Spent the morning in the Heuvelrug (the national park just a few blocks behind Cocky & Atie’s house); J ran, while I walked and had another conversations with my new friends at AT&T (looks like I’m going to make more friends, since they can’t seem to solve my data problem). Not sure whether we’ll have a chance to blog tonight — we have to travel by car from Leersum to the Amsterdam airport, then fly to Copenhagen, and then fly to Santorini — so I’m going to engage in some speed-blogging now.
J, Atie, and I went to Atie’s amazing garden this morning (it’s more like a mini-farm). She is a member of a community garden that offers enormous plots; most of the gardeners grow vegetables with some flowers mixed in. She grows seeds from all over the world. And she knows the names of most of them in English, which is really impressive. She also shared some seeds with us (don’t tell the people at US Customs).
Then we took a very short walk to an incredible three-story platform that puts you up high and looks out over the meadows (technically, a terminal moraine that’s part of a restoration project). We’ve had a number of conversations about the state of environmental conservation in Holland, which are very similar to what we might talk about in the US: how do you restore nature when it’s been changed by people for so long, and what choices do you make, and what are your priorities?
That’s a picture of flat land above, because J thought it was important to remember how flat it is here. And in case you were wondering whether we were really, truly in Holland, here are some cows and an old windmill (sorry, no sheep):
And this is the old church and inn in Atie & Cocky’s village of Leersum, where we also did a final shopping trip for snoep (candy), drop (licorice), and krenteballen (raisin buns).Here’s a picture of Cocky sitting on the bed in our room before I finish blogging for the morning:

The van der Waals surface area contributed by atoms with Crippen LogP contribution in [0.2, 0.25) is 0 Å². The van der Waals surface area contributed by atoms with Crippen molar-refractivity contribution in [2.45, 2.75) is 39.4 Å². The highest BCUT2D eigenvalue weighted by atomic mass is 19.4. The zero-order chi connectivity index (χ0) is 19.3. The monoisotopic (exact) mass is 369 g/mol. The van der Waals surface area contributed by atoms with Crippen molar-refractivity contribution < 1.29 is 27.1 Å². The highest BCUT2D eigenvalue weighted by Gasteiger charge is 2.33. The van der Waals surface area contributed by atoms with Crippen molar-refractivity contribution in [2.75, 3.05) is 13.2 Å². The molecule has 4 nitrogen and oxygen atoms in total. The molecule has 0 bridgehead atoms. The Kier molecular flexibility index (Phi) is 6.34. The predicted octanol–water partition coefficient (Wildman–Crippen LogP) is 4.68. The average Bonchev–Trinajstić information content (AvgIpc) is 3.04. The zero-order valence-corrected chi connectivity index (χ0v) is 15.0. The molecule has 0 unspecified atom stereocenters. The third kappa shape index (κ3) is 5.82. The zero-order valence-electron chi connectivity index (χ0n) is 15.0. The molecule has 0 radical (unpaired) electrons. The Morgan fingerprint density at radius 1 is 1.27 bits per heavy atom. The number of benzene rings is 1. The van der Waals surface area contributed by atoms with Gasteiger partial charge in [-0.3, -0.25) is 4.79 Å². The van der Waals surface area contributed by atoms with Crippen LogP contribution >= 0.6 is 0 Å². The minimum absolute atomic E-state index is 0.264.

We’d like to give a hurrah to Cocky and Atie for being incredible hostesses: wonderful food, great tours of the area, good energy, and fun conversations. We were very sorry to leave. It may be true that fish and guests both go bad after three days, but we suddenly no longer believed it!
We started a Greek language cram session on the flight from Amsterdam to Copenhagen. Better late than never, we hope …
And now it turns out that we have more than enough time to blog, because our flight to Santorini — which was already scheduled to arrive at 2:00 in the morning — has been delayed for two hours. So we have four hours to while away in the Copenhagen airport, and we’ll be arriving in Santorini at 4:00am. We’ve spent some of that time here trying to figure out how to log onto free wi-fi without giving away life and state secrets to the Danish government; then we looked at the shops (this airport is so fancy that you can buy Hermes scarves, try on Brooks Brothers suits, and create a wedding registry of fancy china). I spent a little time having a slightly more threatening conversation with AT&T, and now we’re hanging out watching the sky grow dark (which won’t really happen till 10:00). Plenty of time to take a picture with a miniature-sized Little Mermaid statue:
It’s not a bad airport in which to be stuck, all things considered, though this travel blip is going to wreak havoc with J’s plans to get more and better sleep.
J doesn’t like to fly, by the way. Not at all. Quote of the night:
Tina: “Takeoff and landing make me sleepy.”
J: “They make me sick.”